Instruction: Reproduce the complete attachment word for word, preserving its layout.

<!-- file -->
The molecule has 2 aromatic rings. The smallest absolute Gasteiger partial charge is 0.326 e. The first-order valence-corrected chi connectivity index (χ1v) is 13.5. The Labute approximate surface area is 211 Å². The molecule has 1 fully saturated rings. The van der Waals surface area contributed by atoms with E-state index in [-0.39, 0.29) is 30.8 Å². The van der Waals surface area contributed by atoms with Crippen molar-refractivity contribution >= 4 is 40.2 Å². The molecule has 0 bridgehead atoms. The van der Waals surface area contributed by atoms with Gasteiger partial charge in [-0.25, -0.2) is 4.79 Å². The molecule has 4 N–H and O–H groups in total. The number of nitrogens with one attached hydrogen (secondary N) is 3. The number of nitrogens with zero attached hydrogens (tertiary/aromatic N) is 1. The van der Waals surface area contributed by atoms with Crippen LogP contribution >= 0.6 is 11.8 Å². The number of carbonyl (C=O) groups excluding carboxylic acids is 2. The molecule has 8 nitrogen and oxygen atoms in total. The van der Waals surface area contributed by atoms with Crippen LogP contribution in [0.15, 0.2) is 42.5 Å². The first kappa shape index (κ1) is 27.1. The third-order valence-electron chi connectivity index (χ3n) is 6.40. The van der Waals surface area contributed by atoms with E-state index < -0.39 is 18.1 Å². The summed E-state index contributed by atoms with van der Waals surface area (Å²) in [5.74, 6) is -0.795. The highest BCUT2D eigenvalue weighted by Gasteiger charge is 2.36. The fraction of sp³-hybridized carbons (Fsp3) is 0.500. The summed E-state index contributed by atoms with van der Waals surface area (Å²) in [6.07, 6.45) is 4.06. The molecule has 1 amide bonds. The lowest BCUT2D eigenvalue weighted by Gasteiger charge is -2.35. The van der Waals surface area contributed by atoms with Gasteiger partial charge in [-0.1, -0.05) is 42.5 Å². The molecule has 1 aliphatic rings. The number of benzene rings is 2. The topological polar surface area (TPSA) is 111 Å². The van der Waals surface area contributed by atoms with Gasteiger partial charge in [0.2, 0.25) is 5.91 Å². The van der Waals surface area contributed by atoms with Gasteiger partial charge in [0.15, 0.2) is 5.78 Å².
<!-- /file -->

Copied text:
The molecule has 2 aromatic rings. The smallest absolute Gasteiger partial charge is 0.326 e. The first-order valence-corrected chi connectivity index (χ1v) is 13.5. The Labute approximate surface area is 211 Å². The molecule has 1 fully saturated rings. The van der Waals surface area contributed by atoms with E-state index in [-0.39, 0.29) is 30.8 Å². The van der Waals surface area contributed by atoms with Crippen molar-refractivity contribution >= 4 is 40.2 Å². The molecule has 0 bridgehead atoms. The van der Waals surface area contributed by atoms with Gasteiger partial charge in [-0.25, -0.2) is 4.79 Å². The molecule has 4 N–H and O–H groups in total. The number of nitrogens with one attached hydrogen (secondary N) is 3. The number of nitrogens with zero attached hydrogens (tertiary/aromatic N) is 1. The van der Waals surface area contributed by atoms with Crippen LogP contribution >= 0.6 is 11.8 Å². The number of carbonyl (C=O) groups excluding carboxylic acids is 2. The molecule has 8 nitrogen and oxygen atoms in total. The van der Waals surface area contributed by atoms with Crippen LogP contribution in [0.15, 0.2) is 42.5 Å². The first kappa shape index (κ1) is 27.1. The third-order valence-electron chi connectivity index (χ3n) is 6.40. The van der Waals surface area contributed by atoms with E-state index < -0.39 is 18.1 Å². The summed E-state index contributed by atoms with van der Waals surface area (Å²) in [5.74, 6) is -0.795. The highest BCUT2D eigenvalue weighted by Gasteiger charge is 2.36. The fraction of sp³-hybridized carbons (Fsp3) is 0.500. The summed E-state index contributed by atoms with van der Waals surface area (Å²) in [6.07, 6.45) is 4.06. The molecule has 1 amide bonds. The lowest BCUT2D eigenvalue weighted by Gasteiger charge is -2.35. The van der Waals surface area contributed by atoms with Gasteiger partial charge in [-0.1, -0.05) is 42.5 Å². The molecule has 1 aliphatic rings. The number of benzene rings is 2. The topological polar surface area (TPSA) is 111 Å². The van der Waals surface area contributed by atoms with Gasteiger partial charge in [0.2, 0.25) is 5.91 Å². The van der Waals surface area contributed by atoms with Gasteiger partial charge in [0.15, 0.2) is 5.78 Å².